Google agreed to pay $391.5 million and make changes to its user privacy controls as part of a settlement with a coalition of 40 state attorneys general. The coalition accused Google of misleading customers about location-tracking practices that informed ad targeting.
The deal represents the largest privacy settlement won by states in U.S. history. Even so, the payout amounts to a drop in the bucket for Google’s parent company Alphabet, which reported $13.9 billion in profit from the last quarter alone. In January, a smaller coalition of AGs sued Google over the location-tracking issue. And last month, Arizona attorney general Mark Brnovich won an $85 million settlement from Google over it.
State AGs had been working on this case since 2018, following an Associated Press report that found Google tracked users’ location data even when they explicitly turned off “Location History” tracking in Android or iOS settings. At the time, Google denied wrongdoing and maintained that users could further limit location-tracking services by turning off “Web and App Activity.” The AGs weren’t convinced, likely in part because Google’s in-house copy at the time told customers that “with Location History off, the places you go are no longer stored.”
A Google spokesperson told Protocol that the settlement was consistent with improvements made in recent years, and that the case involved “outdated product policies that we changed years ago.” As part of the settlement, Google will further clarify location-tracking disclosures beginning next year, The New York Times reports.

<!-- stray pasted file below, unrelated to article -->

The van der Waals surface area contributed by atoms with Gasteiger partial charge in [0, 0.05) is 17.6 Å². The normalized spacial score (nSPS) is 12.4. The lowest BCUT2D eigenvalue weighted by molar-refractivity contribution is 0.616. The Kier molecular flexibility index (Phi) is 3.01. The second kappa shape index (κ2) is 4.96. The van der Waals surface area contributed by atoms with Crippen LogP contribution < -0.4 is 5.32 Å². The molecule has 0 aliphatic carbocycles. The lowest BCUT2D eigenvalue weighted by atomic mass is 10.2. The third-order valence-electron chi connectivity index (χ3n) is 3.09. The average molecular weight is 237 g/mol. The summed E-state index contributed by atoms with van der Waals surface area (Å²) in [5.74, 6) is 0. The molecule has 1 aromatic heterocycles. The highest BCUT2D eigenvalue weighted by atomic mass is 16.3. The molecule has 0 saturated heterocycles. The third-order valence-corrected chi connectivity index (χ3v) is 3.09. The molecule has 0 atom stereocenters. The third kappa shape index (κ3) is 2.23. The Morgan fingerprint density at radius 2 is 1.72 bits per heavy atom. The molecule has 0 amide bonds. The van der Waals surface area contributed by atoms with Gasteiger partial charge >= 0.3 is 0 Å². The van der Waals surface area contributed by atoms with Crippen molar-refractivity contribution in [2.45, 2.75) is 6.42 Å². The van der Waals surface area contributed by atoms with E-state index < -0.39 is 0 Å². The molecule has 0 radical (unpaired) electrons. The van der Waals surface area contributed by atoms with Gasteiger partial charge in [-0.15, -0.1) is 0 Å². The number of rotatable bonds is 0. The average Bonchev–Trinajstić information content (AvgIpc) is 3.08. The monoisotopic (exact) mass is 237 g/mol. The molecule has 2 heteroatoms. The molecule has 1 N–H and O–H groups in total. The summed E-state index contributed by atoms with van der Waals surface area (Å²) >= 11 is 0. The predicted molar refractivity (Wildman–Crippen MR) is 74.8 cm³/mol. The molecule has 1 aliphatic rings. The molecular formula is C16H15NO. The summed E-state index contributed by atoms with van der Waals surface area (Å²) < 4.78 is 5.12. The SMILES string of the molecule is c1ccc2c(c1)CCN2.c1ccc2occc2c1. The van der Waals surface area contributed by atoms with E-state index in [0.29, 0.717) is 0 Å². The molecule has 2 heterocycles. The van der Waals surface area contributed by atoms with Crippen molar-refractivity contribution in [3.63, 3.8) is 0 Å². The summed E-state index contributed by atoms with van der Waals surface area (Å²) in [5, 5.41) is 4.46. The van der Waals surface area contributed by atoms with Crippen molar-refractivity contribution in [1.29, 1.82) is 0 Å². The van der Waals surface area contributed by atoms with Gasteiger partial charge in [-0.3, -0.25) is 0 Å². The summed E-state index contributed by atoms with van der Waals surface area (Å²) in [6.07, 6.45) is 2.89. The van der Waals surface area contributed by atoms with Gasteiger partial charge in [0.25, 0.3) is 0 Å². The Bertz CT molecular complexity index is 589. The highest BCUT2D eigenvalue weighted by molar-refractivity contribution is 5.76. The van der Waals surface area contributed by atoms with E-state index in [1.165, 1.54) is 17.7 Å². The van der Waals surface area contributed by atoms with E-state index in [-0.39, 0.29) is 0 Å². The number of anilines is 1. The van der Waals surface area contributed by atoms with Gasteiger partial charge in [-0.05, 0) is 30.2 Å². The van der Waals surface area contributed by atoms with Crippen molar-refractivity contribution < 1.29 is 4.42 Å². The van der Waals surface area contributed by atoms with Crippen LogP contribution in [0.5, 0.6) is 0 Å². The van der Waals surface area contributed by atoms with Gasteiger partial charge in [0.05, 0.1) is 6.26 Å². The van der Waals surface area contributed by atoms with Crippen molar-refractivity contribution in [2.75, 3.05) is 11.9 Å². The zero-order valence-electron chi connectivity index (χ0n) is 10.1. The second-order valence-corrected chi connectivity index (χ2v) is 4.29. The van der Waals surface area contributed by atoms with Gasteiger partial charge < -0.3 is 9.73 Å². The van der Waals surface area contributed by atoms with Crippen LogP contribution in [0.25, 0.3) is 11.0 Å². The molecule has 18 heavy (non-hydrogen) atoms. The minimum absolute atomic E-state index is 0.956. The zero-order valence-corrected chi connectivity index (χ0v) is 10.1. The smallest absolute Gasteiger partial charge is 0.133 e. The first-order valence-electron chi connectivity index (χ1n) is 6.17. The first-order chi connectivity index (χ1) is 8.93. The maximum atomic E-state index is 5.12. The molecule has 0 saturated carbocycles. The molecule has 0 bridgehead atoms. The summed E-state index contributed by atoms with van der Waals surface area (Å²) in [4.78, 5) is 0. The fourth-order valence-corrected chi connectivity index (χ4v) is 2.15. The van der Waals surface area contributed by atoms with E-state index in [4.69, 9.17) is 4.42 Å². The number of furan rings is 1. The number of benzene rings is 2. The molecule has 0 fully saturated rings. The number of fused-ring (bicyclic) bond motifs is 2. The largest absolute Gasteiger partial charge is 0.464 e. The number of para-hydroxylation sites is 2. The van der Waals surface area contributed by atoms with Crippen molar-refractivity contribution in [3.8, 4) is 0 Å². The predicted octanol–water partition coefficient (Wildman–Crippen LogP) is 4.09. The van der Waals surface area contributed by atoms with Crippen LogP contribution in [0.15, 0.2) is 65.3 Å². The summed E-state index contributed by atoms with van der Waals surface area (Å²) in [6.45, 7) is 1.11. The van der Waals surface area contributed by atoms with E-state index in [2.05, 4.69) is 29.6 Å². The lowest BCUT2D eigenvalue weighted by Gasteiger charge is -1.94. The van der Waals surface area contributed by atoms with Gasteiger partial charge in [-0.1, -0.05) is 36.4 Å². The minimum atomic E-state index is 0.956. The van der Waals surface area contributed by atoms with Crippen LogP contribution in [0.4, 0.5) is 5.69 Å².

“The transparency requirements of this settlement will ensure that Google not only makes users aware of how their location data is being used, but also how to change their account settings if they wish to disable location-related account settings, delete the data collected and set data retention limits,” Michigan attorney general Dana Nessel wrote in a press release.
State AGs have had to compensate for a lack of online privacy regulation at the federal level. That may soon be changing, however, as Politico reported on Monday that a bipartisan group of lawmakers intends to push the American Data Privacy and Protection Act through in the lame duck session.
ADPPA includes provisions protecting user geolocation data, including its transfer to third parties. The bill leaves enforcement up to the FTC, state AGs, state privacy authorities, and the California Privacy Protection Agency.Figures such as House Speaker Nancy Pelosi and Reps. Fred Upton and Billy Long shared concerns over ADPPA preempting state legislation. ADPPA sets out to supersede the existing patchwork of state laws, but in so doing it could crystalize the legislative landscape and make it more difficult for relatively nimble state legislatures to respond to evolving technologies.